version: '3.1' services: wordpress: image: wordpress restart: always ports: - 8080:80 environment: WORDPRESS_DB_HOST: db WORDPRESS_DB_USER: exampleuser WORDPRESS_DB_PASSWORD: examplepass WORDPRESS_DB_NAME: exampledb volumes: - wordpress:/var/www/html db: image: mysql:5.7 restart: always environment: MYSQL_DATABASE: exampledb MYSQL_USER: exampleuser MYSQL_PASSWORD: examplepass MYSQL_RANDOM_ROOT_PASSWORD: '1' volumes: - db:/var/lib/mysql volumes: wordpress: db:
For now, let’s take the easy way out and simply copy the
stack.yml from their repository. Copy the text above, open
nano, then right-click to paste it. Use
x to save to
stack.yml, then you’ll be back on the CLI.
devil@ubuntuVM:~/docker$ sudo docker-compose -f stack.yml up [output clipped]
Then you’ll see a lot of stuff happen in the console. Watch it for a while and you’ll eventually see a line similar to
db_1 | Version: '5.7.34' socket: '/var/run/mysqld/mysqld.sock' port: 3306 MySQL Community Server (GPL)
Then open up a browser and visit
Wow, WordPress is ready to go!
Shit, that was easy. What have I been paying these hosting companies for, exactly?
Feel free to play around with the WordPress installer, and even build a little test site and explore the interface. When you’re done, kill the stack in the CLI with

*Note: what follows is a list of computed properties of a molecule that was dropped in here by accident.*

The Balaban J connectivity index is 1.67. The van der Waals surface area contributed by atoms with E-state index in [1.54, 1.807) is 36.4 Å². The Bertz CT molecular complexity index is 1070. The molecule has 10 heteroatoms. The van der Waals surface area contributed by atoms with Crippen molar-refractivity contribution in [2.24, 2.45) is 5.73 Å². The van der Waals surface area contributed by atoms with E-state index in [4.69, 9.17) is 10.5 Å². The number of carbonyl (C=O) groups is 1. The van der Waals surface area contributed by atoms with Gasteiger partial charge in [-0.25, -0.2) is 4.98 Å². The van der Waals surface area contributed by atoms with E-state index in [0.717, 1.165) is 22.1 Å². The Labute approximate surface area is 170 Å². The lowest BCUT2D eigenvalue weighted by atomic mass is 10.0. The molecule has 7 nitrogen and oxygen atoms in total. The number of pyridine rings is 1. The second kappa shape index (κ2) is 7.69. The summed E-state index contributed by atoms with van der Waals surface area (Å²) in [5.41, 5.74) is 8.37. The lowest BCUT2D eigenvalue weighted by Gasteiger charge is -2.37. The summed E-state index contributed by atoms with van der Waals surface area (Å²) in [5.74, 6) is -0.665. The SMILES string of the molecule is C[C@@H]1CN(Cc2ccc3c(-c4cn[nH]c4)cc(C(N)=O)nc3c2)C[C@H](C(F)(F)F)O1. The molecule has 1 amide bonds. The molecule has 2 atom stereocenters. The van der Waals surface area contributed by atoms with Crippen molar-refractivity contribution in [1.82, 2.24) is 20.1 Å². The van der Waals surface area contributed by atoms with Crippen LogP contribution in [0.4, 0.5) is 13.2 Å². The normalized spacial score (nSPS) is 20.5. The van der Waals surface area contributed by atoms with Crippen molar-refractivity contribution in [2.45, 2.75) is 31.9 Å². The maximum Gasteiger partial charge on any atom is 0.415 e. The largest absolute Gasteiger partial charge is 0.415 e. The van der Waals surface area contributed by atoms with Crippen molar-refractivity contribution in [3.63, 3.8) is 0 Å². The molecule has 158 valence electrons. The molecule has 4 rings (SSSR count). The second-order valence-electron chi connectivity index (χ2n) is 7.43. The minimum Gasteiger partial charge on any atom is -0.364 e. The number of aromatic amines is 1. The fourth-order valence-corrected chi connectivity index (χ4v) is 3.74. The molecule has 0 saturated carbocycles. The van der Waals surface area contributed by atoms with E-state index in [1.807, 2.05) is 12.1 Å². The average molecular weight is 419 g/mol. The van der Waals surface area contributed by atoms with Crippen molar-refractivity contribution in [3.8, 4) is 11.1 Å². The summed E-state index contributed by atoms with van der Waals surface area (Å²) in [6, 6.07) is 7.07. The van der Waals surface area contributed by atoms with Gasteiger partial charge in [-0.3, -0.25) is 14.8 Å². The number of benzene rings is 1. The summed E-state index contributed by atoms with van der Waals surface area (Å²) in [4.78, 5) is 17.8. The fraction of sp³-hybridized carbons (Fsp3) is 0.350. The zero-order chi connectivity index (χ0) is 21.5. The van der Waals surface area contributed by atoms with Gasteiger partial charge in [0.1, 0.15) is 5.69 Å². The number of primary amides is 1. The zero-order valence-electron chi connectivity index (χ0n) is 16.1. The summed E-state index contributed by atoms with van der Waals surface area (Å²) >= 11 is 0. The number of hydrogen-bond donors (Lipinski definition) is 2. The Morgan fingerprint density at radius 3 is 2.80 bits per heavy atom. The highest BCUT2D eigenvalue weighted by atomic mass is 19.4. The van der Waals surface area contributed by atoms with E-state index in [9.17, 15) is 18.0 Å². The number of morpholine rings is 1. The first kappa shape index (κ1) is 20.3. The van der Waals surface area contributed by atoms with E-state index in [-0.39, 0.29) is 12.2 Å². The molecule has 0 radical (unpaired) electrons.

c and it will clean up behind itself.
What Did We Learn?
Now let’s rewind a bit. Review the first paragraph where I said I would teach you how to do four things. I will review one by one.
Define containers with a text configuration file, instead of individually on the command line
stack.yml file is the text configuration file I mentioned. The nice thing about defining containers with a file instead of one-by-one on the CLI (as shown in last post) is that they are guaranteed to start int he same way each time, without you having to remember the options.
These configuration files are portable, and they define everything you need about the container stack so they are inherently portable. Copy them to a new machine, start them up, and bang! WordPress on a new host.
The format for a
docker-compose configuration file is pretty picky, since it’s defined in a markup language called YAML. You can read about YAML here, if you’re interested. White space and indentation are important in YAML, so be sure to use spaces and not tabs. If you copy-pasted my code above, you’ll be OK but be sure to use white space properly in the future.